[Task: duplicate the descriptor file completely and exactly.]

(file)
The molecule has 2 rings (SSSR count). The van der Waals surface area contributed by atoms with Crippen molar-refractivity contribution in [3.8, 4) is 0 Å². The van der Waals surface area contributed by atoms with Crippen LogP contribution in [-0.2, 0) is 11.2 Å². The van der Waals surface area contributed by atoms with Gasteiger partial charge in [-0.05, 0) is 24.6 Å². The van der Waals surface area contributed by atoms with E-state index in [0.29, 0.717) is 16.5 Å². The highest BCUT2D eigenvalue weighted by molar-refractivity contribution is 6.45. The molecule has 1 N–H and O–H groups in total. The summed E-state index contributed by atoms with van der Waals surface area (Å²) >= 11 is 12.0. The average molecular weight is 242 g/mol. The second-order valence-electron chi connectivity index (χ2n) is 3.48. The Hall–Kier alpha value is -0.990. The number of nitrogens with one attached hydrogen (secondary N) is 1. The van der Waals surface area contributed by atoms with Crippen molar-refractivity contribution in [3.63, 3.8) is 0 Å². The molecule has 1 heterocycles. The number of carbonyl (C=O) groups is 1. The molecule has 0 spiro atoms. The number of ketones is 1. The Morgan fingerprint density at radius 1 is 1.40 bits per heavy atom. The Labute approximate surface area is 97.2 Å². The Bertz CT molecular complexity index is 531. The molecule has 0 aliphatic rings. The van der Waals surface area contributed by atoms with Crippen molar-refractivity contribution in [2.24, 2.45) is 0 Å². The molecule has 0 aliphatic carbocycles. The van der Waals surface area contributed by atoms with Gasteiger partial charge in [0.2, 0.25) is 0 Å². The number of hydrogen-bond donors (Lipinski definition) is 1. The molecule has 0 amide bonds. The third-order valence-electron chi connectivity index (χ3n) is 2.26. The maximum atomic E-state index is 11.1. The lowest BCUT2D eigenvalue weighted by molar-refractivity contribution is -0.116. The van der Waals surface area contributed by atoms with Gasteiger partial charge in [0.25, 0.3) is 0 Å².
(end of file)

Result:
The molecule has 2 rings (SSSR count). The van der Waals surface area contributed by atoms with Crippen molar-refractivity contribution in [3.8, 4) is 0 Å². The van der Waals surface area contributed by atoms with Crippen LogP contribution in [-0.2, 0) is 11.2 Å². The van der Waals surface area contributed by atoms with Gasteiger partial charge in [-0.05, 0) is 24.6 Å². The van der Waals surface area contributed by atoms with E-state index in [0.29, 0.717) is 16.5 Å². The highest BCUT2D eigenvalue weighted by molar-refractivity contribution is 6.45. The molecule has 1 N–H and O–H groups in total. The summed E-state index contributed by atoms with van der Waals surface area (Å²) >= 11 is 12.0. The average molecular weight is 242 g/mol. The second-order valence-electron chi connectivity index (χ2n) is 3.48. The Hall–Kier alpha value is -0.990. The number of nitrogens with one attached hydrogen (secondary N) is 1. The van der Waals surface area contributed by atoms with Crippen molar-refractivity contribution in [3.63, 3.8) is 0 Å². The molecule has 1 heterocycles. The number of carbonyl (C=O) groups is 1. The molecule has 0 spiro atoms. The number of ketones is 1. The Morgan fingerprint density at radius 1 is 1.40 bits per heavy atom. The Labute approximate surface area is 97.2 Å². The Bertz CT molecular complexity index is 531. The molecule has 0 aliphatic rings. The van der Waals surface area contributed by atoms with Crippen molar-refractivity contribution in [2.24, 2.45) is 0 Å². The molecule has 0 aliphatic carbocycles. The van der Waals surface area contributed by atoms with Gasteiger partial charge in [0.2, 0.25) is 0 Å². The number of hydrogen-bond donors (Lipinski definition) is 1. The molecule has 0 amide bonds. The third-order valence-electron chi connectivity index (χ3n) is 2.26. The maximum atomic E-state index is 11.1. The lowest BCUT2D eigenvalue weighted by molar-refractivity contribution is -0.116. The van der Waals surface area contributed by atoms with Gasteiger partial charge in [0.25, 0.3) is 0 Å².